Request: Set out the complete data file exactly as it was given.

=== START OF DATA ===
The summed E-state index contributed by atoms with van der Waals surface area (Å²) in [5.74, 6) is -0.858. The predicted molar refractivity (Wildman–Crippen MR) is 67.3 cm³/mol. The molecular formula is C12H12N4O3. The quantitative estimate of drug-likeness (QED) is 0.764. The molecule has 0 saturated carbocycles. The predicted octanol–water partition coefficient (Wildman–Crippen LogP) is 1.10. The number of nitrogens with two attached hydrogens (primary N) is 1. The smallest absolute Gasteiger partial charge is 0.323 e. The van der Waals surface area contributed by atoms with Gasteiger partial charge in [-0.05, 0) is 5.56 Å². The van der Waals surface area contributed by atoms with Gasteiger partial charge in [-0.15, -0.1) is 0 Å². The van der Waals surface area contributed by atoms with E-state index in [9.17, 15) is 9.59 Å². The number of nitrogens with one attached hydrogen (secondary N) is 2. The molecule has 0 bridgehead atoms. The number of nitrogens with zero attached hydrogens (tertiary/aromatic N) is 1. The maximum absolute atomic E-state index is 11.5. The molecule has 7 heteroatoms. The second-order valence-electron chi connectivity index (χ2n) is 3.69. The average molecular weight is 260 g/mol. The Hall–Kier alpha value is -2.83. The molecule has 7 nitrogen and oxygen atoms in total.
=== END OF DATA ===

The summed E-state index contributed by atoms with van der Waals surface area (Å²) in [5.74, 6) is -0.858. The predicted molar refractivity (Wildman–Crippen MR) is 67.3 cm³/mol. The molecular formula is C12H12N4O3. The quantitative estimate of drug-likeness (QED) is 0.764. The molecule has 0 saturated carbocycles. The predicted octanol–water partition coefficient (Wildman–Crippen LogP) is 1.10. The number of nitrogens with two attached hydrogens (primary N) is 1. The smallest absolute Gasteiger partial charge is 0.323 e. The van der Waals surface area contributed by atoms with Gasteiger partial charge in [-0.05, 0) is 5.56 Å². The van der Waals surface area contributed by atoms with Gasteiger partial charge in [-0.15, -0.1) is 0 Å². The van der Waals surface area contributed by atoms with E-state index in [9.17, 15) is 9.59 Å². The number of nitrogens with one attached hydrogen (secondary N) is 2. The molecule has 0 bridgehead atoms. The number of nitrogens with zero attached hydrogens (tertiary/aromatic N) is 1. The maximum absolute atomic E-state index is 11.5. The molecule has 7 heteroatoms. The second-order valence-electron chi connectivity index (χ2n) is 3.69. The average molecular weight is 260 g/mol. The Hall–Kier alpha value is -2.83. The molecule has 7 nitrogen and oxygen atoms in total.